Category Archives: Technical Writing

This Post Ain’t Got Nothing

Usually, double negatives are absolute No-No anywhere. But, I bring this up for discussion because I see some of us use them—in workplaces and outside. Now, why would we use them? Because we hear people around us using them. Simple … Continue reading

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Be Content with Content

As I continue to choose a (better) combination of tools and methodologies, I continue to steer farther away from the focus on the content. We have complicated the process of creating and managing that content. What’s the way out? Continue reading

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Handy Tips for Impromptu Speeches

Remember, your speech is your story that has your Make sure you include an inspiration; something that made you a better person. Continue reading

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Posted in Creative Writing, Public Speaking, Technical Writing | Tagged , , , | 2 Comments

The Question of Approach: One vs Many

As a seeker of information, I am like every other “user” or “audience” – I am like YOU, dear reader. I prefer to take the shortest or quickest path to the resolution. Much like you, I get petrified when I can’t find the shortest route. Much like you, I get petrified when I see unorganized or insufficient information. It’s as simple as that. This puts a lot of responsibility on the shoulders of technical communicators and user experience (UX) designers. Sadly, there is still no guarantee that we, the information seekers, would access the right information tidbit at the right time; or even if we do, we get to use it correctly. Continue reading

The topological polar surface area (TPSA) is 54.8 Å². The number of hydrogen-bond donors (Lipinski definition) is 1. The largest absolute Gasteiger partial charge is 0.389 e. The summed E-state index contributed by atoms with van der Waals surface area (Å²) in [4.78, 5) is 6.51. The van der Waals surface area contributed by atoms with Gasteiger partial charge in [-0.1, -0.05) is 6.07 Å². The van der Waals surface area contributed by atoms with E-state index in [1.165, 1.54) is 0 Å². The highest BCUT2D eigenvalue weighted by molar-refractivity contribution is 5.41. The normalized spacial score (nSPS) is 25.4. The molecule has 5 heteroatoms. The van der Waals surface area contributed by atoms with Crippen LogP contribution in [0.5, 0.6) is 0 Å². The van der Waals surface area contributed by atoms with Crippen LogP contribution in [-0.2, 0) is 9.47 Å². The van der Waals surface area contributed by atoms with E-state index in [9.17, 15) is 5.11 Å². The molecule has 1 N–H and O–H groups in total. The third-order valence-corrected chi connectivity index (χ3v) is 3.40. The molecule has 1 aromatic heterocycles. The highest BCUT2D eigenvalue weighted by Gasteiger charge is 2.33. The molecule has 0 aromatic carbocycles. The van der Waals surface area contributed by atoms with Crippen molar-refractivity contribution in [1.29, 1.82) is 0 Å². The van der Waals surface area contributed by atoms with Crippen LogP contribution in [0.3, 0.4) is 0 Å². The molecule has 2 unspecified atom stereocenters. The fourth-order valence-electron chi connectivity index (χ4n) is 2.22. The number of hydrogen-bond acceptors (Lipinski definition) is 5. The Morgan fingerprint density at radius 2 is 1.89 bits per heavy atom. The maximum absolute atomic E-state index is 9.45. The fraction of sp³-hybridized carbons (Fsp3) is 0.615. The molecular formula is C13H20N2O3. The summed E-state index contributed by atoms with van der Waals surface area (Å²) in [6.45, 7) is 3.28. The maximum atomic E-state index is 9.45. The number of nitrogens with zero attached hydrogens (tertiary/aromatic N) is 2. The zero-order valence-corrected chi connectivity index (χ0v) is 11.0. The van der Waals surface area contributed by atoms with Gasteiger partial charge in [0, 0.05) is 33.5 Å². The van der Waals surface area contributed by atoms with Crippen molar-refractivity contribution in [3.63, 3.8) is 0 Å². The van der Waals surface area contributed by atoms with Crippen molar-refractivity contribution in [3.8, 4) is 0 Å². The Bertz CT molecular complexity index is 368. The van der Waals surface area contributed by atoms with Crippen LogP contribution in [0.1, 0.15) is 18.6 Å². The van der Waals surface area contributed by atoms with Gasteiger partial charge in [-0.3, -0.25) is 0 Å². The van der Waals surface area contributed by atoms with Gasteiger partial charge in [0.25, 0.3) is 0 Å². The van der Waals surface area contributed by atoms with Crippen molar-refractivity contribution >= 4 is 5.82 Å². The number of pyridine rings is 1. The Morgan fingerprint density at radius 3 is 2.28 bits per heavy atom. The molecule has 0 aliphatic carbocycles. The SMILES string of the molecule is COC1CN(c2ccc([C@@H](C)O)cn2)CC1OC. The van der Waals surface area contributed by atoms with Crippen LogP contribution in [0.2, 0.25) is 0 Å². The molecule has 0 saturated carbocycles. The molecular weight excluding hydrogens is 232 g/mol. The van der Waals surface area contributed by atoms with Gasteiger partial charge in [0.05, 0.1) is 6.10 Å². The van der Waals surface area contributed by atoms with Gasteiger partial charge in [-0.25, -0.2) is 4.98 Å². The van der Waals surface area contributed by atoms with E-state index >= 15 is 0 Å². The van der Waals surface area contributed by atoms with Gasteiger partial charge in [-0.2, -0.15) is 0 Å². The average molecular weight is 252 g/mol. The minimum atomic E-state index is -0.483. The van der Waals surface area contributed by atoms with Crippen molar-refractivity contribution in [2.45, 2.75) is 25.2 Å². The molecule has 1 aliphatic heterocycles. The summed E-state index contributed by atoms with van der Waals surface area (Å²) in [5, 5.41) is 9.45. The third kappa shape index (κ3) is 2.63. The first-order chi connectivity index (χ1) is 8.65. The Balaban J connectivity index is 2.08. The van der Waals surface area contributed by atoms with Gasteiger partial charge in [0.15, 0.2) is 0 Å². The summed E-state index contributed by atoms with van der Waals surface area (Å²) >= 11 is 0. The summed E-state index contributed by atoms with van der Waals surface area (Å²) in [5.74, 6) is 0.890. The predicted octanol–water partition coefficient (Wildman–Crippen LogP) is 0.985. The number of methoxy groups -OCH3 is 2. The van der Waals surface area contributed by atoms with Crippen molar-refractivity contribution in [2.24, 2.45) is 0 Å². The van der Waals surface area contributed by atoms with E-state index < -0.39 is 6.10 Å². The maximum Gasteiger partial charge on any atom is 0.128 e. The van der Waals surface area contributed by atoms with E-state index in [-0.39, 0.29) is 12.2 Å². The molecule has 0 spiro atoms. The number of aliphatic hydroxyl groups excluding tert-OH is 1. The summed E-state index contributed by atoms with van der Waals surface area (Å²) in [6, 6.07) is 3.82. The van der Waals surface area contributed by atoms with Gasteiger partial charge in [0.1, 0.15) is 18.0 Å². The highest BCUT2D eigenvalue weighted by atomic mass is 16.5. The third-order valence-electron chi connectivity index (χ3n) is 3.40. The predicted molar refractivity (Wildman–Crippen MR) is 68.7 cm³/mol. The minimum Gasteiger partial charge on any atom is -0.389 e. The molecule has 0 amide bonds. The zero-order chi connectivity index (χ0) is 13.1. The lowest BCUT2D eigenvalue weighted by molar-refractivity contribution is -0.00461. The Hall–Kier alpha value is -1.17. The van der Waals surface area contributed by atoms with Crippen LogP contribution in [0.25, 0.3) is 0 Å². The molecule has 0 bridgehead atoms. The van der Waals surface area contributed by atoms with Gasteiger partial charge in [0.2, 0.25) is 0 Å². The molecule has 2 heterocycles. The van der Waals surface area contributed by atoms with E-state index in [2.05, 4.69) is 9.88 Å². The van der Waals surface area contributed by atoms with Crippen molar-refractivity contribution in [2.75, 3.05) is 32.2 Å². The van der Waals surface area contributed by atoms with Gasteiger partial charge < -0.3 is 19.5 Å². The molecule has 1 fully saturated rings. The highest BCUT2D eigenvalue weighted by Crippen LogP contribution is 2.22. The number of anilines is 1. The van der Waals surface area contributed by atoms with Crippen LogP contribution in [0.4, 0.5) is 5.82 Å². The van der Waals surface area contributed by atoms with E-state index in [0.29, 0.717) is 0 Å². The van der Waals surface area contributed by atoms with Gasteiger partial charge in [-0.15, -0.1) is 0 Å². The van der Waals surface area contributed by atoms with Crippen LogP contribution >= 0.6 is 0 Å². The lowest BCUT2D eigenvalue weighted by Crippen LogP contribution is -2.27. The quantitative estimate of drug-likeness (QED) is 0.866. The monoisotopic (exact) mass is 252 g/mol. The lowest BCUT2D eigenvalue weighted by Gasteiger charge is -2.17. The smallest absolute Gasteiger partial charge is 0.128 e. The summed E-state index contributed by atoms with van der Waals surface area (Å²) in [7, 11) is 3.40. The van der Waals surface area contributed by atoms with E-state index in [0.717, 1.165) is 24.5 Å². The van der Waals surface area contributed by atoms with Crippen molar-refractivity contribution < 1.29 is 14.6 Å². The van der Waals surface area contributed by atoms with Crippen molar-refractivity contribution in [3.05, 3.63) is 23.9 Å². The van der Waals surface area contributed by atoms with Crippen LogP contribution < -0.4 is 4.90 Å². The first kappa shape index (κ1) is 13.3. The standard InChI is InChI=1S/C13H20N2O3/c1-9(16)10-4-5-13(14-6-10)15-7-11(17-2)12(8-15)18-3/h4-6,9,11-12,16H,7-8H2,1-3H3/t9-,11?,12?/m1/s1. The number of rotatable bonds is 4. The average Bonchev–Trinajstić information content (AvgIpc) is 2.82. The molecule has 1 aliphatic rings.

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To Article or Not to Article

Here’s a handy list of situations when you are not supposed to use A, AN, or THE. Continue reading

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Good versus Well

The thing is, our mental ears have always known (or is it registered?) the difference. So, none of us will ever, EVER say, “You did a well job”, while all we wish to do is praise the other person for their efforts. However, things get a little tricky for some of us who might happen to say, “Hey, you look good, buddy!” I’ve often used that in the past, and some of those who I know still use it. Continue reading

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